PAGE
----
Samba, Bossa Nova and Brazilian Pop & Country Music
One of Brazil’s greatest national treasures is its musical heritage. The uniquely Brazilian forms of Samba and Bossa Nova are recognized the world over. But Brazil has many musical traditions, including country, Afro-Brazilian, and pop. And there’s nothing like a little Brazilian Rap or Hip-Hop to start your day.
Brazilian Country Music
To some, the most genuinely Brazilian music is known as Chorinho. Born in the Brazilian countryside, Chorinho is based principally on the guitar and Mandolin, known as a cavaquinho, but often includes various small bamboo flutes and tambourines, known as pandeiros. It is characterized by an intricate and often high velocity pickin’ and strummin’, not unlike the guitar and banjo playing of American bluegrass music. The most recognized piece of music in this genre is known as Brasileirinho, which would no doubt be recognized almost anywhere in the world. Carmen Miranda’s musical accompaniment was basically Chorinho music. There are usually no vocals involved in Chorinho, but some of the slow serenades do include some heart-felt crooning.
Chorinho, which literally means whining or crying music, is found primarily in the hillsides of the Central West and Southeast Regions. It has a kind of folk character to it. From Chorinho came Brazil’s most popular and ubiquitous country music, known as Sertaneja. Brazil’s Sertaneja music is reminiscent of other Latin American country music. It is dominated by male sopranos, singing sappy lyrics that are 90% likely to include the words paixão (passion), coração (heart), solidão (loneliness), and traição (ya done me wrong). It is associated with Brazil’s cowboy culture, which is prevalent in the lower half of the country, but Sertaneja can be heard everywhere in Brazil. The most traditional ranch hands in the Pantanal and Rio Grande do Sul prefer a guitar-based music, known as Moda de Viola (guitar-style music).
Samba and Bossa Nova
The best place to hear Samba music in Brazil is in the Samba capital of Rio de Janeiro. A mixture of African and Portuguese folk music, Samba most likely grew up in the slave communities in the latter half of the 19th century, but did not emerge as a musical form until the early 1900s in its association with Carnaval and popular festivals. In addition to its music and dance forms, Samba includes a kind of history-telling with a focus on colonial themes and, of course, Carnaval. In Brazil, any time you hear Samba music, you’ll probably see Samba dancing. The sensual shuffle-step is especially designed for women, but includes some simple steps for men as well. Women commonly dance Samba alone, as seen in the Carnaval parades. Men, however, always dance Samba with a female partner.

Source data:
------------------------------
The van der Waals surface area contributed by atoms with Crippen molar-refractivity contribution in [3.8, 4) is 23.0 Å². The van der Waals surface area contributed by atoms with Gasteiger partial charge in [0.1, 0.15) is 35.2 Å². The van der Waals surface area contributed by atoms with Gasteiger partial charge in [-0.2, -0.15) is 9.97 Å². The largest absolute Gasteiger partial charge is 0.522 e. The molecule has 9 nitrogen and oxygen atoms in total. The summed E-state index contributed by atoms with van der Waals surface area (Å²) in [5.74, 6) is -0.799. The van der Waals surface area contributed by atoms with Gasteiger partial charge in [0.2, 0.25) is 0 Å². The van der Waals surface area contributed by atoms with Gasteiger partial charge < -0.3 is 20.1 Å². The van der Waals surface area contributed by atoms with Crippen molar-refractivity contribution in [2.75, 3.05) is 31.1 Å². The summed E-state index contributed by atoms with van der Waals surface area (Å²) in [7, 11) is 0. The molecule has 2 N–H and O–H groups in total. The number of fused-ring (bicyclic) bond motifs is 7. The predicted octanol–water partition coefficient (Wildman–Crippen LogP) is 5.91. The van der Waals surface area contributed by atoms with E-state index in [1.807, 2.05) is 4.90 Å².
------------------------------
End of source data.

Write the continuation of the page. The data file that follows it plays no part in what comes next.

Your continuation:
The mellow, melodic Bossa Nova groove emerged in the 1950s and 1960s as a down-tempo take on samba. It came specifically from the musical and rhythmic interpretations of João Gilberto, a poor and introverted guitar player from Bahia who made his way to Rio de Janeiro to try out his ideas. His association with songwriter Antônio Carlos Jobim and American jazz musician Stan Getz made a permanent mark in the history of music. Bossa Nova is not commonly played in bars and establishments in Brazil these days, although you’ll hear plenty of remakes of Jobim’s compositions. Although Gilberto gained more international recognition, Tom Jobim has always been more popular inside Brazil. Astrud Gilberto is practically unknown in Brazil.
Brazilian Pop Music
While the masses were dancing to Samba, the upper crust was dancing to orchestral music, including the big band music of the United States. Brazil’s orchestral music was extremely popular and influenced the next phase of popular music, called Musica Popular Brasileiro (MPB), which emerged in the 1960s and 1970s. Some of the more famous names in this genre include Caetano Veloso, Chico Boarque, and Rita Lee. MPB borrows its rhythms from Samba, rock, and big band and so varies widely in its interpretations. Some Brazilian compositions are famous the world over, such as Aquarela do Brasil (Ari Barroso) and O Bêbado e a Equilibrista (João Bosco). Both are sweet melodies that have become unofficial national anthems. On the hard end of MPB are Brazil’s many rock groups. There are also Funk, Hip-Hop, and Techno music cultures in the larger cities.
Brazilian Dance Music
With the exception of Samba, Brazil’s most recognized dance music comes from Bahia and the Northeast and incorporates the special Afro-Brazilian rhythms that originate there. Among the more popular styles are Axé, Afoxé, and Forró. Axé is most commonly heard during Carnaval and in the group dancing events throughout the Northeast. People dance to Axé music individually in a kind of sexy, aerobic line dancing. The music is characterized by strong Afro-Brazilian beats and suggestive (often humorously vulgar) lyrics. Afoxé is a more traditional, folkloric music characterized by slow, almost hypnotic rhythms. It’s commonly heard during Carnaval in Salvador as the marching beat for the parading groups. You can also hear it in the music of Gilberto Gil.
Forró music originated in the 1940s when American soldiers were stationed in the northern states and got together with locals to throw large dance parties. The music was based on a traditional African dance music, known as Maxixe, but introduced new instruments like the guitar and accordion. Maxixe dancing was considered pornographic at the time and was prohibited from being practiced in public. The lighter Forró dance style is a cross between Swing and Lambada.